Using this notation, the only squares that need to be labeled are the intersections (1, 2, and 4). All other squares can be left blank as indicated in figure 3.

Shortest Path Solution

Using the naming convention and the shortest path through the maze presented in the last section, let’s design a solution for the shortest path.

Build a Truth Table

Table 1: Shortest Path Solution

For your minimum solution, your bear should encounter squares 1, 3, 4, 5, and 6. Once again we did not include in our illustration situations where the bear has no choice (3 = left corner, 6 = right corner, and 5 = hallway).

Draw your Flowchart – Solution for a Fully Deterministic Maze

A fully deterministic maze is one where for any given intersection the bear will always (it is predetermined) take the same action. For example; for your puzzle solution, whenever the bear encounters intersection 4 he will always turn right. For a non-deterministic maze he may turn right one time and turn left another. If you look at our shortest solution to the maze you will discover that it is fully deterministic, and so it lends itself to this simple solution.

Figure 4: Shortest Path Solution

It is always a good idea to check your answer (or mine) to see if it actually teaches the bear how to count the bees and find the shortest path out of the maze.

Once you have your flowchart, implementation in the C programming language or Assembly is fairly straightforward.

Prelab Assignment

In subsequent labs, we will be working with the same bear in the same maze; however you will all be mapping out and trying to teach your bear how to follow a different path. To help everyone plot a unique path, you will need to locate your target square. Please use the maze included at the start of this lab and “theMaze.bmp” only.

Find Your Target Square

Write down the last four digits of your student ID as two 2-digit decimal numbers. These digits will provide the coordinates (row and column) of your target square. For example, if the last four digits of your student ID were 7386, your two 2-digit numbers would be 73 and 86. Divide using long division on each number and write the remainder down. Specifically, the row will be divided by 18 and the column will be divided by 21. Those remainders are now your row and column numbers. In our example, 18 divides into 73 four times with a remainder of 1 and 21 divides into 86 four times with a remainder of 2. Next convert both numbers into a hexadecimal (base 16) number. For our example, 1 = 0x01 (where the prefix 0x signifies a number in hexadecimal) and 2 = 0x02. Your target square would therefore be in row 0x01 and column 0x02.

How to Find Your Path

Find a path through the maze such that:

  1. The bear goes through the target square.
  2. The bear must get lost at least once. Specifically, he must at some point turn-around. This is typically, but does not need to be, at a dead end.
  3. There are any number of paths that can take your bear through the target square, get lost, and into the forest, you now want to find the one that results in the numbers of bees encountered being closest to but not exceeding 15 (inclusive).
  4. Finally, the maze must be non-deterministic. This means that at some intersection along the path the bear will need to take a different action. For example, the first time he encounters a T-intersection he turns left and the second time he turns right. The good news is that, if your path meets the first three criteria, the odds are extremely high that it will be nondeterministic.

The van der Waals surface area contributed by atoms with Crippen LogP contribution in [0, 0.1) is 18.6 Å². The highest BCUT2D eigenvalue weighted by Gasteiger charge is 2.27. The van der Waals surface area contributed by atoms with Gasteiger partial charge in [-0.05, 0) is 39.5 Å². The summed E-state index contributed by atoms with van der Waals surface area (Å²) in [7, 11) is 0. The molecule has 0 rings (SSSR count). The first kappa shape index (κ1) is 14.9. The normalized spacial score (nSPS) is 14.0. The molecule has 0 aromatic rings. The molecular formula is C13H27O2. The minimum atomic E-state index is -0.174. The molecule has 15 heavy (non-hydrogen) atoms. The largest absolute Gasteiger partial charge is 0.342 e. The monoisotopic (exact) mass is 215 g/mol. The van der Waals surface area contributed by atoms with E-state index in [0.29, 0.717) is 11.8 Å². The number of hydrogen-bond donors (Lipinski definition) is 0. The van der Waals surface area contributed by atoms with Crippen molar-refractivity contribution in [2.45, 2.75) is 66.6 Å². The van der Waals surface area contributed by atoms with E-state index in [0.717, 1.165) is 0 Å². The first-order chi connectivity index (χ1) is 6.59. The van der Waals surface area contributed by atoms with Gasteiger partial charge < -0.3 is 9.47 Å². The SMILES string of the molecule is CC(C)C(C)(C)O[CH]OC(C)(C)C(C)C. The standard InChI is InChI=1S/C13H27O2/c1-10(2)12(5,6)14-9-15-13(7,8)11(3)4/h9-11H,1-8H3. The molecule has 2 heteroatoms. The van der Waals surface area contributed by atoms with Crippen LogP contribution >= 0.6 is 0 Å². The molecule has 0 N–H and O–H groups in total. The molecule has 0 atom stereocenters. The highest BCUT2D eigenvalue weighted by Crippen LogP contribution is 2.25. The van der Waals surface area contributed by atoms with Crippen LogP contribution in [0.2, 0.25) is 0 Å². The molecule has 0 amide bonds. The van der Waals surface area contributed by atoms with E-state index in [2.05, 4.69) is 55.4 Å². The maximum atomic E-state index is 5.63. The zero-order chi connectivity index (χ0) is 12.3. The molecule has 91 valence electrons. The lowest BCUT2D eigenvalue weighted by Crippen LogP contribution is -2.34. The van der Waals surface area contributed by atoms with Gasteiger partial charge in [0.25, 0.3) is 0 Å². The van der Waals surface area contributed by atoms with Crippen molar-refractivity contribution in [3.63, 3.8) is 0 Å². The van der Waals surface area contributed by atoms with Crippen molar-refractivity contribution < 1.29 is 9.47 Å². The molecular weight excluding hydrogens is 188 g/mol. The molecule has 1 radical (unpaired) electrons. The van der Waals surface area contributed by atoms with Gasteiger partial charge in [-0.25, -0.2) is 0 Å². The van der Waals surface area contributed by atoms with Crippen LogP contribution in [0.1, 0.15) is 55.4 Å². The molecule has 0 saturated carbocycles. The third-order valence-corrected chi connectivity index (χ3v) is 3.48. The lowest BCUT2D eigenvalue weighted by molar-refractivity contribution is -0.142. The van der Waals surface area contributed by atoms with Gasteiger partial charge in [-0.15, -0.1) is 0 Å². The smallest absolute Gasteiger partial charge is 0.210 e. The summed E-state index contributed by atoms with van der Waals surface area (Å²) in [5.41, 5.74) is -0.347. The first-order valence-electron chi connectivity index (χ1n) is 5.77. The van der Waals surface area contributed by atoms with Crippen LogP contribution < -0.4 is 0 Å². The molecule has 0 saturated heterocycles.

Let’s look at how you can develop a flowchart for your unique path.

Design Methodology for a Non-deterministic Maze

As previously mentioned, most maze solutions are non-deterministic. The phrase “not fully deterministic” means, while one set of input conditions in one part of the maze will determine one action (go straight), in another part of the maze the exact same conditions will require a different action (turn right). By looking at your truth-table you can recognize a “non-deterministic” path as having two or more 1’s in the same row. A quick inspection of my truth table reveals that, for the shortest path solution (Figure 4), the bear follows a fully deterministic path. Specifically, for any given intersection the bear will always take the same action. For example, if the bear’s left paw is touching a wall (1), he does not hit a wall (0), and his right paw is not touching a wall (0), then the bear will always turn right. Following is one path that I will use to illustrate how to solve a non-deterministic maze.

Figure 5: Non-deterministic path example

Let’s begin by looking at the sequential actions that must be taken as we encounter each intersection.

Table 2: Sensor Input Combinations and Actions for Non-deterministic Path Example

The good news is that with the exception of square number 1 all other actions are deterministic. The bad news is that only when we encounter room 1 after the second time do we start turning left. To solve this more difficult problem, we will create a binary tree that allows us to resolve all 8 squares, allowing us to then take any action needed. This binary tree can now be easily translated into C++ or Assembly.

Figure 6: Flowchart Showing Binary Tree Solution to Non-deterministic Path Example

A Modular Solution

A more modular solution separates the identification of the square (referred to as a room) from the action to be taken. Identification of the room is placed into a C++ or Assembly subroutine which returns the room number. The calling program must then determine the action to be taken based on the room number returned. The flowchart for the room subroutine is provided here and once again easily implemented in C++ using if or switch conditional instructions as discussed in the next lab.